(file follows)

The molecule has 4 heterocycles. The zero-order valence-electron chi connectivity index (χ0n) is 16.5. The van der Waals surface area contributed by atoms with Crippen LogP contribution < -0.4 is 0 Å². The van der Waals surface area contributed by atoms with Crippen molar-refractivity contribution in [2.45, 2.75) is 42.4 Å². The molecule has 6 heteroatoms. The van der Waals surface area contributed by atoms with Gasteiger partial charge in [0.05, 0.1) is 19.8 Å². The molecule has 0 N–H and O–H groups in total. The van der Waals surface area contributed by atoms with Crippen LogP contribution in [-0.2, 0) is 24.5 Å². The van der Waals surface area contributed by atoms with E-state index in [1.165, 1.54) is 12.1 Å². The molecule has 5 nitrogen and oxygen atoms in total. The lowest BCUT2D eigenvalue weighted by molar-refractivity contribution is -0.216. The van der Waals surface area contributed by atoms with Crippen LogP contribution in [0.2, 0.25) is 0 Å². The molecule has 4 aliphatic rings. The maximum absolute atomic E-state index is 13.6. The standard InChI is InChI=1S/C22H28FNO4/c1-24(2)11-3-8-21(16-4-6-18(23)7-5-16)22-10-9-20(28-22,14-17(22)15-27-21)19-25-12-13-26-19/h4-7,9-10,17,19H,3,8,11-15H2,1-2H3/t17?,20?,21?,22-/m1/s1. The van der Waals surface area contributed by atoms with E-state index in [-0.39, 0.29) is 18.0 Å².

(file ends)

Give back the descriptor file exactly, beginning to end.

The molecule has 4 heterocycles. The zero-order valence-electron chi connectivity index (χ0n) is 16.5. The van der Waals surface area contributed by atoms with Crippen LogP contribution < -0.4 is 0 Å². The van der Waals surface area contributed by atoms with Crippen molar-refractivity contribution in [2.45, 2.75) is 42.4 Å². The molecule has 6 heteroatoms. The van der Waals surface area contributed by atoms with Gasteiger partial charge in [0.05, 0.1) is 19.8 Å². The molecule has 0 N–H and O–H groups in total. The van der Waals surface area contributed by atoms with Crippen LogP contribution in [-0.2, 0) is 24.5 Å². The van der Waals surface area contributed by atoms with E-state index in [1.165, 1.54) is 12.1 Å². The molecule has 5 nitrogen and oxygen atoms in total. The lowest BCUT2D eigenvalue weighted by molar-refractivity contribution is -0.216. The van der Waals surface area contributed by atoms with Crippen LogP contribution in [0.2, 0.25) is 0 Å². The molecule has 4 aliphatic rings. The maximum absolute atomic E-state index is 13.6. The standard InChI is InChI=1S/C22H28FNO4/c1-24(2)11-3-8-21(16-4-6-18(23)7-5-16)22-10-9-20(28-22,14-17(22)15-27-21)19-25-12-13-26-19/h4-7,9-10,17,19H,3,8,11-15H2,1-2H3/t17?,20?,21?,22-/m1/s1. The van der Waals surface area contributed by atoms with E-state index in [-0.39, 0.29) is 18.0 Å².